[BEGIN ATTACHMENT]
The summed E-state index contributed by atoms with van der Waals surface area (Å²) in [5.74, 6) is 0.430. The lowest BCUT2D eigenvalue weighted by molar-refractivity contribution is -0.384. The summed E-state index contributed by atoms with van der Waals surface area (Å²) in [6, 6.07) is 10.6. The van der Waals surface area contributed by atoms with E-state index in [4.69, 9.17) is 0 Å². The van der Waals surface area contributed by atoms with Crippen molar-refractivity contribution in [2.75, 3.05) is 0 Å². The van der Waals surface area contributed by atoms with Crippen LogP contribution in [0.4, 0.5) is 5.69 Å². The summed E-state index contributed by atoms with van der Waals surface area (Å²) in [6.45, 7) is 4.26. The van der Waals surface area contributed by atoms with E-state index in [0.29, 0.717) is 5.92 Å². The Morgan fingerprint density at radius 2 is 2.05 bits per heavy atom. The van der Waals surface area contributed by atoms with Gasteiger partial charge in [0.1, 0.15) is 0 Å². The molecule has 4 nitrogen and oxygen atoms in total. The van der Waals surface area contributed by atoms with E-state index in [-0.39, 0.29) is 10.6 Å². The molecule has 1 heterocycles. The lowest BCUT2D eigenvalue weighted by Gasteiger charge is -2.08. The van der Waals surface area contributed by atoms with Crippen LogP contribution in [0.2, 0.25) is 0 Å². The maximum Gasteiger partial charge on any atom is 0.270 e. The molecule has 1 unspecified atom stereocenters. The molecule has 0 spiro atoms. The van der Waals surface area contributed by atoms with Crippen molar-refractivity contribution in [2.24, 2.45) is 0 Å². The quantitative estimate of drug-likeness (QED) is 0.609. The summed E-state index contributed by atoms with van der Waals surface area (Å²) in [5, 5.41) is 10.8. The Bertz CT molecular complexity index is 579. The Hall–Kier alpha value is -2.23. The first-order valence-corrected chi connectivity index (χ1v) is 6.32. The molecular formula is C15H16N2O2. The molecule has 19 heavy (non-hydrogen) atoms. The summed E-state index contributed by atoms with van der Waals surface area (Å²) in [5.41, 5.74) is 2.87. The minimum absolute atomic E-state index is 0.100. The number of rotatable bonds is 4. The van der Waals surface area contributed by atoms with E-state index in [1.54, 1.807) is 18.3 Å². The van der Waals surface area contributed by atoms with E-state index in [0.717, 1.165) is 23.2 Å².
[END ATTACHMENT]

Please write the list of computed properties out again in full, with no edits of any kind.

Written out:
The summed E-state index contributed by atoms with van der Waals surface area (Å²) in [5.74, 6) is 0.430. The lowest BCUT2D eigenvalue weighted by molar-refractivity contribution is -0.384. The summed E-state index contributed by atoms with van der Waals surface area (Å²) in [6, 6.07) is 10.6. The van der Waals surface area contributed by atoms with E-state index in [4.69, 9.17) is 0 Å². The van der Waals surface area contributed by atoms with Crippen molar-refractivity contribution in [2.75, 3.05) is 0 Å². The van der Waals surface area contributed by atoms with Crippen LogP contribution in [0.4, 0.5) is 5.69 Å². The summed E-state index contributed by atoms with van der Waals surface area (Å²) in [6.45, 7) is 4.26. The van der Waals surface area contributed by atoms with E-state index in [0.29, 0.717) is 5.92 Å². The Morgan fingerprint density at radius 2 is 2.05 bits per heavy atom. The van der Waals surface area contributed by atoms with Gasteiger partial charge in [0.1, 0.15) is 0 Å². The molecule has 4 nitrogen and oxygen atoms in total. The van der Waals surface area contributed by atoms with E-state index in [-0.39, 0.29) is 10.6 Å². The molecule has 1 heterocycles. The lowest BCUT2D eigenvalue weighted by Gasteiger charge is -2.08. The van der Waals surface area contributed by atoms with Crippen LogP contribution in [0.2, 0.25) is 0 Å². The maximum Gasteiger partial charge on any atom is 0.270 e. The molecule has 1 unspecified atom stereocenters. The molecule has 0 spiro atoms. The van der Waals surface area contributed by atoms with Crippen molar-refractivity contribution in [2.24, 2.45) is 0 Å². The quantitative estimate of drug-likeness (QED) is 0.609. The summed E-state index contributed by atoms with van der Waals surface area (Å²) in [5, 5.41) is 10.8. The Bertz CT molecular complexity index is 579. The Hall–Kier alpha value is -2.23. The first-order valence-corrected chi connectivity index (χ1v) is 6.32. The molecular formula is C15H16N2O2. The molecule has 19 heavy (non-hydrogen) atoms. The summed E-state index contributed by atoms with van der Waals surface area (Å²) in [5.41, 5.74) is 2.87. The minimum absolute atomic E-state index is 0.100. The number of rotatable bonds is 4. The van der Waals surface area contributed by atoms with E-state index in [1.54, 1.807) is 18.3 Å². The van der Waals surface area contributed by atoms with E-state index in [0.717, 1.165) is 23.2 Å².